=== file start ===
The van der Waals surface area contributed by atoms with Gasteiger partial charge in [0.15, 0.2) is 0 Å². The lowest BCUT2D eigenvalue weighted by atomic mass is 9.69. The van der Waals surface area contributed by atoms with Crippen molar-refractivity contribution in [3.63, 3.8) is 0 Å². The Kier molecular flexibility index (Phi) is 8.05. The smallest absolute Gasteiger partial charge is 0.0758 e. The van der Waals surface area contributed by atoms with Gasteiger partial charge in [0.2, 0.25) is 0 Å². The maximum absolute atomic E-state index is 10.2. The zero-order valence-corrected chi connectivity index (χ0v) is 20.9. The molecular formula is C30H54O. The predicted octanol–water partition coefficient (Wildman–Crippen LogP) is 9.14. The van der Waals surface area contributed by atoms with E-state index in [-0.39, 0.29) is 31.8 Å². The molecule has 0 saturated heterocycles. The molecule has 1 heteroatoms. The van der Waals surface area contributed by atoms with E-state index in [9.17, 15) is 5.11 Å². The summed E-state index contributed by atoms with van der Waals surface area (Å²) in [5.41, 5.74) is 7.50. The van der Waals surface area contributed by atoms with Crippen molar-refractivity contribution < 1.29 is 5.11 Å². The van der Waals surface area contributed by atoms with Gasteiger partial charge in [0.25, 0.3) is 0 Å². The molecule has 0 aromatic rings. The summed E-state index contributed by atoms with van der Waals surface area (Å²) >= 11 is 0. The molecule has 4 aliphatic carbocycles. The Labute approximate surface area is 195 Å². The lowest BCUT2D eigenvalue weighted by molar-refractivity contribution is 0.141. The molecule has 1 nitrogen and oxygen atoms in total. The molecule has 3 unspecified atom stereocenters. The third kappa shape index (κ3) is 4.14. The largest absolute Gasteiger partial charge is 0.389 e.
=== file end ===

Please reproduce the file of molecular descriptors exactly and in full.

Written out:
The van der Waals surface area contributed by atoms with Gasteiger partial charge in [0.15, 0.2) is 0 Å². The lowest BCUT2D eigenvalue weighted by atomic mass is 9.69. The van der Waals surface area contributed by atoms with Crippen molar-refractivity contribution in [3.63, 3.8) is 0 Å². The Kier molecular flexibility index (Phi) is 8.05. The smallest absolute Gasteiger partial charge is 0.0758 e. The van der Waals surface area contributed by atoms with Gasteiger partial charge in [0.2, 0.25) is 0 Å². The maximum absolute atomic E-state index is 10.2. The zero-order valence-corrected chi connectivity index (χ0v) is 20.9. The molecular formula is C30H54O. The predicted octanol–water partition coefficient (Wildman–Crippen LogP) is 9.14. The van der Waals surface area contributed by atoms with E-state index in [-0.39, 0.29) is 31.8 Å². The molecule has 0 saturated heterocycles. The molecule has 1 heteroatoms. The van der Waals surface area contributed by atoms with E-state index in [9.17, 15) is 5.11 Å². The summed E-state index contributed by atoms with van der Waals surface area (Å²) in [5.41, 5.74) is 7.50. The van der Waals surface area contributed by atoms with Crippen molar-refractivity contribution < 1.29 is 5.11 Å². The van der Waals surface area contributed by atoms with Gasteiger partial charge in [0.25, 0.3) is 0 Å². The molecule has 0 aromatic rings. The summed E-state index contributed by atoms with van der Waals surface area (Å²) >= 11 is 0. The molecule has 4 aliphatic carbocycles. The Labute approximate surface area is 195 Å². The lowest BCUT2D eigenvalue weighted by molar-refractivity contribution is 0.141. The molecule has 1 nitrogen and oxygen atoms in total. The molecule has 3 unspecified atom stereocenters. The third kappa shape index (κ3) is 4.14. The largest absolute Gasteiger partial charge is 0.389 e.